MOUNT VERNON – A baby white Bengal tiger is the latest exotic addition to the DEW Animal Kingdom and Sanctuary.

Makeena, who makes her home at the unconventional refuge tucked away on 42 acres, is just five weeks old. Weighing nine pounds, she appears to be more gentle pet than eventual beast.

And while she requires feeding from a bottle every four hours, some day soon she will graduate to ground meat. And, in about four years, the tiger could weigh as much as 500 pounds.

She arrived at the facility May 5, and is taking up a lot of time for Bob and Julie Miner, the husband-and-wife team who own the sanctuary.

“The lack of sleep is very challenging, but it’s short term,” Julie Miner said.

Makeena was donated by a facility in the southern U.S. the Miners declined to identify.


“When the guy goes, ‘How about a white tiger?’ My wife said, ‘What?’” Bob Miner said.

“I just didn’t think it was possible,” Julie Miner interjected.

The Miners said the facility gave them the tiger out of respect for their educational programs.

Julie Miner said tours at DEW are “fun, educational and interactive.” They don’t just show people what is in the park, but also describe how the animals got there, and how they are taken care of.

Often, schools will take students there for tours. Bob Miner said approximately 3,000 people visit the park in a typical summer.

Bob Miner said the general public lacks knowledge about exotic animals.


“They think they want (tigers) as a pet,” he said. “This is not a pet.”

Makeena is one of five tigers in the park, which also boasts five lions as well as leopards, lynx, lemurs and a host of other exotic Maine and barnyard creatures.

Julie Miner said Annabesscook Veterinary Clinic in Monmouth takes care of their animals — including the exotic ones.

“It’s a privilege for the public to be able to come and see one here, in as natural a habitat as we can create for them here,” she said.

A recent interview in a small wooden building in the park was interrupted multiple times by the roar of a lion, a kookaburra’s call and a chorus of wolves.

“That’s not a howl,” Bob Miner said of the wolves. “That’s the Lord’s symphony. That’s a song.”


Maine creatures are kept in their own section of the park and are always returned to the wild, barring any disability, Julie Miner said, while exotic creatures are kept year-round in the park in enclosures built to ensure they don’t escape.

“We’ll take anything but dogs, cats and Homo sapiens,” Bob Miner said.

The Miners hope to eventually breed Makeena with a 5-year-old tiger they have already.

Tigers live 10 to 15 years in the wild but can live more than 20 in captivity, according to the website of the Defenders of Wildlife, a national nonprofit organization.

DEW Animal Kingdom and Sanctuary — DEW stands for “domestic, exotic and wild” — began in 1980 as “animal therapy” for Bob Miner, a disabled veteran.

He’d had three strokes and a heart attack, he said, and “hated people.”


“I was totally reclused. I didn’t want people around me,” Bob Miner said. “So I collected animals.”

“He could tell people about the animals,” Julie Miner said.

Bob Miner said he still has trouble communicating with people outside the presence of his animals.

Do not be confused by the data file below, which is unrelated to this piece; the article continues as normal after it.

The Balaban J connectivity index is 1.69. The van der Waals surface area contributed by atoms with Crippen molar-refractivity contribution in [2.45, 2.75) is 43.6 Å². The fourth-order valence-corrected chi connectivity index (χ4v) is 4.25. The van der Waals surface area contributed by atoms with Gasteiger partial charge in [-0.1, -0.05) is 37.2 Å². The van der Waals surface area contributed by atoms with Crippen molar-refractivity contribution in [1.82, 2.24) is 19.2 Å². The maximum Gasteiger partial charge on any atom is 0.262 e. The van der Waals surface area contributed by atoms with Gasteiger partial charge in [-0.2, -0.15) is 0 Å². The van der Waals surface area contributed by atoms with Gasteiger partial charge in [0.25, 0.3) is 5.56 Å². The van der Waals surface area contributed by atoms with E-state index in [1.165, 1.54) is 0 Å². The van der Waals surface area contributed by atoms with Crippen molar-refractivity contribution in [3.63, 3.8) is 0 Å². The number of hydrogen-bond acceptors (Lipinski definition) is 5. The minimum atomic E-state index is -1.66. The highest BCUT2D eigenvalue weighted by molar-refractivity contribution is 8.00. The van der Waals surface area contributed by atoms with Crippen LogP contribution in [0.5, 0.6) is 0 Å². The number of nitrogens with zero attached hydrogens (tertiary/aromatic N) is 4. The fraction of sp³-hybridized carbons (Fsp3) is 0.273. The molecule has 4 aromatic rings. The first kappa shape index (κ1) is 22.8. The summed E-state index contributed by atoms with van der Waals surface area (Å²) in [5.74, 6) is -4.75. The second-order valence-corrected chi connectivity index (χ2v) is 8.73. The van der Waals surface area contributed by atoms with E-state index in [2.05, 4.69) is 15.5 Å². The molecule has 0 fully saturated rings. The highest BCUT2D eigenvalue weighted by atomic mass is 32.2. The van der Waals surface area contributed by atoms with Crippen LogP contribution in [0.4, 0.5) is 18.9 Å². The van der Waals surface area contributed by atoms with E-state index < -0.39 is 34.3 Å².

“If I can talk about my animals — my kids — that’s the big thing,” he said.

Every New England state except Maine and Rhode Island bans possession of exotic animals. Nine states have no permitting requirements for them.

Maine is one of 12 states that requires a state permit for ownership of exotic animals, usually defined as nondomesticated felines, wolves, bears, reptiles and nonhuman primates.


In Maine, the agency is the Department of Inland Fisheries and Wildlife, which issues three classifications of permits: one for exhibitors, another for wildlife propagators and another for general possession.

The two-year exhibitor permit DEW has costs $147 and includes the privilege to show and breed.

The Miners said they also have an exhibitor’s permit through the U.S. Department of Agriculture.

News of Makeena’s arrival, originally reported by WCSH-6 in Portland, was picked up via the Associated Press by news outlets nationwide.

The Miners said the last time they got this much attention was about 15 years ago when they got a black panther.

Julie Kilgore, a livestock specialist with the Maine Department of Agriculture, said she has been to DEW multiple times. She called the animals “well cared-for.”


“The owners are very informative,” Kilgore said. “I would (recommend) them as a source for people looking to own any types of animals.”

Donald Hoenig, Maine’s state veterinarian, said he has not been to the facility, but has heard nothing but positive reports.

“I certainly think they run a good establishment,” he said. “I haven’t had any issues with them, for sure.”

Jessie Geis, the animal care manager at Franklin County Animal Shelter in Farmington, said she has volunteered at DEW in the past, helping build enclosures.

“Bob might be a little rough around the edges, but he knows his stuff,” she said.

The Miners said they understand why there is a national buzz about Makeena, but they do not treat any of their animals with more or less care than necessary.

“It’s as fun to see the lamb kicking up rocks as it is to see the tiger jump in the water,” Julie Miner said. “Some people don’t believe it. It’s true.”

“I don’t care whether it’s a lamb or what it is,” Bob Miner said. “They’re all living things. They all mean so much.”


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